These sessions should help prepare graduate students and junior faculty for greater success with academic conferences, publications and job talks.
JOIN us or SHARE it with your colleagues!
By George Sylvie, University of Texas
More than a month has passed since Jill Abramson lost her job as executive editor of The New York Times in a move Publisher Arthur Sulzberger says he made to improve the newsroom’s management.
Since then, other motives have been suggested, including Abramson’s reported lack of presence and disengagement during Hurricane Sandy, her supposed lack of communication with Managing Editor Dean Baquet regarding an attempt to hire a co-managing editor for digital news, and a management style that some felt made her seem brusque, inaccessible, and aloof at times. Additional tea-leaf readers have offered more salacious rationales: a row over compensation (did her successor get paid more?), The Times’ inability to de-emphasize print and fully join the digital-first movement (damn that print attitude), the traditional (to journalism, anyway) inability to learn on the job quickly enough to please the boss, and, of course, the boss himself.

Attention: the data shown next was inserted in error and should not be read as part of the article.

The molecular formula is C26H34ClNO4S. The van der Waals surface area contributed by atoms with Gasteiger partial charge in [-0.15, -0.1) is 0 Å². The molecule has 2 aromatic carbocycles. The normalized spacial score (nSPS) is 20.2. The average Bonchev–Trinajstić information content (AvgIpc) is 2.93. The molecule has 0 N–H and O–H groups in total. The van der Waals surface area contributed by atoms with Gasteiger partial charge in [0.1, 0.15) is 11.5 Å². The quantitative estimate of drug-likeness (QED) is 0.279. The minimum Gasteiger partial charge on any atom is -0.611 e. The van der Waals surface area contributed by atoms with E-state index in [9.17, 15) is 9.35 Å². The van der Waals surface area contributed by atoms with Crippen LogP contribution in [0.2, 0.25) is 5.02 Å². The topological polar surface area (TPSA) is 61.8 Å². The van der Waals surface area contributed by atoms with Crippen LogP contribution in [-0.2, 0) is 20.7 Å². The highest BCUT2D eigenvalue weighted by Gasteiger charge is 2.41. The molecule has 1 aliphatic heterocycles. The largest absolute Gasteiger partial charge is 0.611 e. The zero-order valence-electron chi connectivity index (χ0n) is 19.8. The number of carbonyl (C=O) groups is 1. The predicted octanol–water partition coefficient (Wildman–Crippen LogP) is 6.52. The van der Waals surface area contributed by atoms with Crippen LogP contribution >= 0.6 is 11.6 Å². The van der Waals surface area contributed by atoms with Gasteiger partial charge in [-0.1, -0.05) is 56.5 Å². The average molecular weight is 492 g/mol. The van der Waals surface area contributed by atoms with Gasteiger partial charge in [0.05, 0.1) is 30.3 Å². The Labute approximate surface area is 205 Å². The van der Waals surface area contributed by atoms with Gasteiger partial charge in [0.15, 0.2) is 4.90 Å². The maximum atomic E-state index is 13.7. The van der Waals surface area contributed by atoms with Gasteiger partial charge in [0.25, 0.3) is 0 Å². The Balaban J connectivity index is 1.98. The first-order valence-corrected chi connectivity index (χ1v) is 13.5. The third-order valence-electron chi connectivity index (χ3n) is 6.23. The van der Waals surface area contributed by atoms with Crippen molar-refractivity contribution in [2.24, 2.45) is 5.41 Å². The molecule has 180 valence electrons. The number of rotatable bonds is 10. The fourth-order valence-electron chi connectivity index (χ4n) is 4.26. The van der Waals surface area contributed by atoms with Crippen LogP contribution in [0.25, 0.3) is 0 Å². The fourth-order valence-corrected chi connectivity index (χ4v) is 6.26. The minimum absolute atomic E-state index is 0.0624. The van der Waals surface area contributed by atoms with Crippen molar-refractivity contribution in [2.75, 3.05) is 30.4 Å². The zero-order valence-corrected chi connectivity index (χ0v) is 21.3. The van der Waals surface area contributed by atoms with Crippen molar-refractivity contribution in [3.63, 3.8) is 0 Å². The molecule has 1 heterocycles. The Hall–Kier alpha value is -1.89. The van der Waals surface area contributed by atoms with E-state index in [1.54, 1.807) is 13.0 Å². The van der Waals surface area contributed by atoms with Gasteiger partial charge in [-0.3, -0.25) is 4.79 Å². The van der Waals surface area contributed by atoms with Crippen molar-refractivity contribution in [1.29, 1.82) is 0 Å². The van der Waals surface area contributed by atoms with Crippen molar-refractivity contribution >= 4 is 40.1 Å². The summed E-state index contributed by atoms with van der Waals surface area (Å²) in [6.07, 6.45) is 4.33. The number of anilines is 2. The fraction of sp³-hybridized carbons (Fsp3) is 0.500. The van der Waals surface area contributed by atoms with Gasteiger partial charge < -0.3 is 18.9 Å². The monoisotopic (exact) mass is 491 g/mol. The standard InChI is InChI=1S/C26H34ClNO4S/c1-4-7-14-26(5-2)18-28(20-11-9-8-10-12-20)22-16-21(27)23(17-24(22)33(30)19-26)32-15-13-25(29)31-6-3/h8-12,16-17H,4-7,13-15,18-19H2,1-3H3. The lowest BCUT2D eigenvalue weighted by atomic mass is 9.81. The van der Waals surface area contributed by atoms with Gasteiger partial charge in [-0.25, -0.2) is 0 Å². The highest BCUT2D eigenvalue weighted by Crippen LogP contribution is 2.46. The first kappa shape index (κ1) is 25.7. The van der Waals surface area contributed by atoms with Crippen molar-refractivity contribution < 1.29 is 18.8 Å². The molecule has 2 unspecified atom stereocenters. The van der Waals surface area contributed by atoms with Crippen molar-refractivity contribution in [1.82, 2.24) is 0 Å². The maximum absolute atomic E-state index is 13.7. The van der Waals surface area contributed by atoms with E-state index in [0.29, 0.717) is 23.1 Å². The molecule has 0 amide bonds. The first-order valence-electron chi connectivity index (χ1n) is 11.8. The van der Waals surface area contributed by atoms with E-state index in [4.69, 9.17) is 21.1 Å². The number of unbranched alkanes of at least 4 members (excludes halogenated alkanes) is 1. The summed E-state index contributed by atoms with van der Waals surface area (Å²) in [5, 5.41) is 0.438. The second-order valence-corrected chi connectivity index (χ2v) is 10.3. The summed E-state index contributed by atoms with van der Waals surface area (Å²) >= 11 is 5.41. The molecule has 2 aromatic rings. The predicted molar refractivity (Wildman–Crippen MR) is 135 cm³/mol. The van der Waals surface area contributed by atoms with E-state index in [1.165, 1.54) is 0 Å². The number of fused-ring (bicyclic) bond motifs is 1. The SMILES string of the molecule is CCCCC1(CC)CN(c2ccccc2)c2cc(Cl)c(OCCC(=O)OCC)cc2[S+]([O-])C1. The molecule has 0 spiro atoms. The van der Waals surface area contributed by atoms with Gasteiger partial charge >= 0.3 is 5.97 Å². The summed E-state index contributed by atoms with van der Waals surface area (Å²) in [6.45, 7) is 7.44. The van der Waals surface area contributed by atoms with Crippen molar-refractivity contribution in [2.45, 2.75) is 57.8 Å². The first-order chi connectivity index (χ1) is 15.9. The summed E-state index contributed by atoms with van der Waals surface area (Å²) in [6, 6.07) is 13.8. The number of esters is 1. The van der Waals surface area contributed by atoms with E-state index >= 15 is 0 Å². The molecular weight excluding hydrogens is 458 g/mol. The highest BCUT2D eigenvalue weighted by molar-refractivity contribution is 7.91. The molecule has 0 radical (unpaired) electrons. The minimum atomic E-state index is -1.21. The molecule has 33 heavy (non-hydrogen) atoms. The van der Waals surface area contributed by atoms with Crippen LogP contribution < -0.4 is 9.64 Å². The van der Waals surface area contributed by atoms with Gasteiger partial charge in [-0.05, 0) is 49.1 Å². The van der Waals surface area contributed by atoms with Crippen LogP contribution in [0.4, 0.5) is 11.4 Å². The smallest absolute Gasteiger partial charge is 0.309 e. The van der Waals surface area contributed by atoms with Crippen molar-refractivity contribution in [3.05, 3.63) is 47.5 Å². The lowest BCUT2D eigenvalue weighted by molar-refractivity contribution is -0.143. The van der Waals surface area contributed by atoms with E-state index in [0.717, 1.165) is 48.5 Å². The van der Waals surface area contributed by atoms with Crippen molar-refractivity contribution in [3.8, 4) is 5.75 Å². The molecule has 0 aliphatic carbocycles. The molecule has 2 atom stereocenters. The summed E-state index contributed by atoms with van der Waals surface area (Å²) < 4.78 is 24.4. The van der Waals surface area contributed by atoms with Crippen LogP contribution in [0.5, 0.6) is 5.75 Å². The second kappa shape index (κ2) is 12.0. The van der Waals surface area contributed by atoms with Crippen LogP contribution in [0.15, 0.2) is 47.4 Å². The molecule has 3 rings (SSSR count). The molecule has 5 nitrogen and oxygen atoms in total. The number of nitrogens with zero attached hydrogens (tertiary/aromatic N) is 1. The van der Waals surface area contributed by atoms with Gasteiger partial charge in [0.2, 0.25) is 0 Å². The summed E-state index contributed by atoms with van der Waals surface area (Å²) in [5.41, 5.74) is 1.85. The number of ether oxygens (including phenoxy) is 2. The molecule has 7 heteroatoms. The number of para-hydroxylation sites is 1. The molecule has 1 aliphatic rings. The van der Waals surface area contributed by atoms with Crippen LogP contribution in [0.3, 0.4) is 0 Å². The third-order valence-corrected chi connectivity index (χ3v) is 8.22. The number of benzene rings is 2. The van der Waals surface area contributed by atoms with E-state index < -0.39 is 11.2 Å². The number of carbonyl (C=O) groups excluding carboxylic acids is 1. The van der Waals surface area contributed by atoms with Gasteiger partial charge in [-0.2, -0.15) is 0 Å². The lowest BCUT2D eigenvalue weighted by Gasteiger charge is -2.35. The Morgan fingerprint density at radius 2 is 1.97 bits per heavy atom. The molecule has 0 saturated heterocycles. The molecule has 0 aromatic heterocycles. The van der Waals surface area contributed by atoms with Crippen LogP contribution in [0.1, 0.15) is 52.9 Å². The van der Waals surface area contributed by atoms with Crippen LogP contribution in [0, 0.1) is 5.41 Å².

More recently, Columbia Business School professor Daniel Ames makes the particularly intriguing observation that many of us simply have no clue as to how we come across on the job. His soon-to-be-published study with colleague Frank Flynn shows that not only do those seen as appropriately assertive often believe they overdo it, the converse also occurs: A majority of study participants seen by their peers as over-assertive actually felt they came across well or somewhat under-assertive. Such “line-crossing illusion” suggests that we’ll probably hear a rebuttal from Abramson relatively soon; probably a book, no doubt.
Back in the 1970s and 1980s, when media management research was in its infancy, we were told that although the business still promoted non-managers into management positions, the days of the crabby, authoritarian and overbearing supervising newsroom manager were over. Seems as if the more things change, the more they remain the same, however.
A Times editor has been forced to turn over the reins to someone “getting the newsroom fully focused on its work and returning a lot of authority to editors on the front lines,” only this time it’s Baquet who’s getting the reins (instead of Abramson predecessor Bill Keller). And Abramson “was unable or unwilling to become a ‘hybrid’ manager who could maintain key old assumptions with relevant new ones.” Abramson is, in effect, the new Howell Raines, and the quotes are from “A Lesson From The New York Times: Timing and the Management of Cultural Change,” an article I researched for The International Journal of Media Management (v. 5 No. 4) some 11 years ago circa the Jayson Blair scandal.